Lansing incumbents carry cash advantage ahead of Election Day

Campaign finance reports detail $600K race for Lansing City Hall


(This story was updated, Oct. 27, 202 at 2:00 p.m. to correctly identify the amount of cash that Kathie Dunbar has raised since August, as well as to  include additional context about the source of her campaign debt.)

With less than one week left before the general election in Lansing, recent campaign finance reports show that Lansing Mayor Andy Schor has maintained a heavy financial advantage over his challenger, Councilwoman Kathie Dunbar.

All told, Schor raised more than seven times as much cash as his opponent — collecting about $356,000 compared to only about $49,900 raised by Dunbar. He also had more than $200,000 cash on hand.

Meanwhile, Dunbar has about $11,500 left — not even enough to repay half the $28,000 that she loaned to her campaign over the course of this election cycle.

Incumbent City Council members Peter Spadafore, Jeremy Garza and Brian Jackson also outraised their challengers this election cycle, reports showed. In all, about $568,000 was raised by the 10 candidates. And they spent a combined total of about $400,000 on this year’s campaign trail in Lansing.

Here’s an overview of what the latest campaign finance reports showed: 

Andy Schor (left) and Kathie Dunbar.
Andy Schor (left) and Kathie Dunbar.

Lansing Mayor Andy Schor raised about $200,000 more than his challenger and every City Council candidate combined this year with a whopping $356,000 — about $44,000 of which arrived within the last two months. His campaign was also the priciest, with a total of about $242,000 spent in pursuit of a second term.

The mayor’s largest donations this cycle included $18,500 from a political action committee representing the Michigan Regional Council of Carpenters; $8,500 from a PAC for the law firm of Miller Canfield; $3,100 from John Clark, a partner at Lansing-based Clark Construction; About $2,500 from City Attorney Jim Smiertka; $2,100 from Ozone’s Brewhouse owner Daniel Malone; $2,000 from Jeff Donahue, the CEO of Green Peak Industries, a cannabis company in Dimondale; $2,000 from Joe Abood, chief deputy city attorney; $1,500 from Okemos attorney Theresa Bingman, a paid consultant for the city who also helped organize Schor’s Racial Justice and Equity Alliance; $1,450 from Christopher Stralkowski, project manager at Ferguson Development, as well as $250 from owner Joel Ferguson. PACs representing McLaren Healthcare and the Lansing Regional Chamber of Commerce also each donated $1,000.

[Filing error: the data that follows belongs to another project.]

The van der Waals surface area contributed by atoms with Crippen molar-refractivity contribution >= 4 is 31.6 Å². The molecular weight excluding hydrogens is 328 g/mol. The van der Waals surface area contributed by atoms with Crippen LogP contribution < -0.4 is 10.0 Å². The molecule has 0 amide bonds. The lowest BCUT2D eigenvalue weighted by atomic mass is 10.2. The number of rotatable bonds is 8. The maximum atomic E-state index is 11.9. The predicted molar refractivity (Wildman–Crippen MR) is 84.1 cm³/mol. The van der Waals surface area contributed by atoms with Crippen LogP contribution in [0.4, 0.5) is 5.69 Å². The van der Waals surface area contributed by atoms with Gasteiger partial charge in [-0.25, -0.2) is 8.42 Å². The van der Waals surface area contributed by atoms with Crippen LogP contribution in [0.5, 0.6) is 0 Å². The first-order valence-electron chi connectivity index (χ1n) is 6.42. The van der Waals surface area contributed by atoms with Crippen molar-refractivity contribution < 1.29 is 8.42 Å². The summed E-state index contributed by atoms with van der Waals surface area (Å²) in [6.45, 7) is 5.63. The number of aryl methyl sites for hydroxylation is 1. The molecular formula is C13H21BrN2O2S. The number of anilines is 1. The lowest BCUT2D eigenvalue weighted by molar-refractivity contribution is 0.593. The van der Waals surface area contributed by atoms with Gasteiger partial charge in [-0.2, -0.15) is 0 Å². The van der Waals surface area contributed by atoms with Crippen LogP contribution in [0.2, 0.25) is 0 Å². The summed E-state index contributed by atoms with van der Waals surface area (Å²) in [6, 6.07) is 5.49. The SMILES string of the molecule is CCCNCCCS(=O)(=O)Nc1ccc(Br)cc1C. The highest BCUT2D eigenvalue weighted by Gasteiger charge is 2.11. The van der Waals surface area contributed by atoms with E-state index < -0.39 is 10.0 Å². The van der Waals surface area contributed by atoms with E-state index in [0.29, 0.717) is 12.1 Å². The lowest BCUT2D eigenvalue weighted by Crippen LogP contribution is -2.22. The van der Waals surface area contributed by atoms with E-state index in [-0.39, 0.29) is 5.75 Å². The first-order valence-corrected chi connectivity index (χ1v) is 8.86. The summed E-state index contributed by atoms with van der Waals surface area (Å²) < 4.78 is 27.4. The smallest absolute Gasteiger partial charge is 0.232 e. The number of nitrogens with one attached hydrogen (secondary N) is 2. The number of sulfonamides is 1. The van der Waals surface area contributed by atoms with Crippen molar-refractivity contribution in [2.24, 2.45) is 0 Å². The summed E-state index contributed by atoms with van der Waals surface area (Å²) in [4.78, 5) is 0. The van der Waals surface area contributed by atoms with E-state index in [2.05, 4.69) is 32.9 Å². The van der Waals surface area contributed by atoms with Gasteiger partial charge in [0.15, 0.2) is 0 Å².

Other noteworthy donors included developer Pat Gillespie, City Council President Peter Spadafore, Ingham County Sheriff Scott Wriggelsworth, Register of Deeds Derrick Quinney, Commissioner Park Polsdofer, Santa Fe, New Mexico, Mayor Alan Webber, Lansing Board of Water & Light Manager Dick Peffley, Interim Fire Chief Greg Martin and Matthew Moroun, son of the late Detroit billionaire Manuel Moroun.

Schor’s largest expenses included about $28,700 spent on campaign consulting, about $21,000 spent on mailers and literature and $1,500 for a video shoot. His latest reports show no outstanding debts and a cash balance of about $222,000.

Challenger and City Councilwoman Kathie Dunbar collected about $49,400 this campaign cycle — about $13,200 of which arrived since Aug. 24. And with about 10 days until the election, she still had about $11,500 to spend.

The largest donations listed in Dunbar’s latest reports include $2,100 from Dorothy Johnson, a compliance manager for the Michigan Democratic Party; $1,500 from Joslin Monahan, an attorney at the law firm of Miller Johnson; and $1,000 each from local insurance agent Chaz Carillo and Noel LaPorte, the owner of Capitol Advocacy Services Group in East Lansing. Dunbar also had a house party fundraiser in September that collected about $1,700 in donations.

With only three dozen donations tracked since August, however, the bulk of Dunbar’s campaign has been covered through personal loans of about $23,000 — which Dunbar has cited as an inheritance that she received over the summer.

Dunbar also spent about $37,400 in total, including about $5,200 on printing and postage, $1,400 on campaign consulting and about $700 on an ad in City Pulse.

Notably, the latest campaign finance reports also showed that Schor collected about four times as many individual donations as Dunbar since August — 144 at an average of $305 compared to only 36 for Dunbar with an average of $228.

Dunbar was also late to file her campaign finance reports and will face a $25 fine as a result of her tardiness, according to County Clerk Barb Byrum. Dunbar’s reports were also left incomplete until Monday — a maneuver that Byrum labeled to City Pulse as “a bad faith attempt” to comply with state reporting requirements.

City Council (At-Large)

Outside of the mayor’s race, City Councilman Peter Spadafore collected more campaign cash than any other candidate running in Lansing this year — including about twice as much as his next closest contender, Jeffrey Brown.

In all, Spadafore raised about $43,800 and spent about $34,300. Since August, he collected 27 individual donations averaging about $202 each — more than 40% of which came from outside of Ingham, Eaton and Clinton counties.

His largest donations since the primary election included $1,500 from the Realtors PAC of Michigan; $1,000 from the Lansing Regional Chamber of Commerce PAC; $500 from Noel LaPorte, the owner of Capitol Advocacy Services in East Lansing; $500 from David Grant, an insurance salesman in Ohio, and $400 from the defunct Witwer for Michigan campaign. He also collected donations from City Attorney Jim Smiertka and Mayor Andy Schor for $250.

Spadafore’s largest expenses included about $7,500 on printing campaign materials and about $3,000 on political consulting this cycle. He also has some of the most leftover cash, with a last known campaign balance of about $22,000.

Jeffrey Brown ran the second-costliest campaign for an at-large seat, having raised about $26,500 and spent about $24,600 this election cycle. He still owes himself $150 and has about $1,400 cash on hand to last him into November.

Brown’s largest donors included $5,500 from Plumbers and Pipefitters Local No. 333; $2,500 from the Lansing Regional Chamber of Commerce PAC; $2,000 from Michael Doherty, the owner of local cannabis company Rehbel Industries; and $2,000 from the local International Brotherhood of Electrical Workers union.

Other noteworthy donors included Schor; Council members Carol Wood and Jeremy Garza; former Councilwoman Jody Washington; local developer Brent Forsberg and attorney and city consultant Teresa Bingman.

Brown’s largest expenses included about $12,800 spent on campaign literature, $500 on acquiring certified voter lists and $300 in fines for late finance reports.

Notably, Brown collected a larger proportion of donations from Ingham, Eaton and Clinton counties than any other local candidate — a rate of about 94.2%.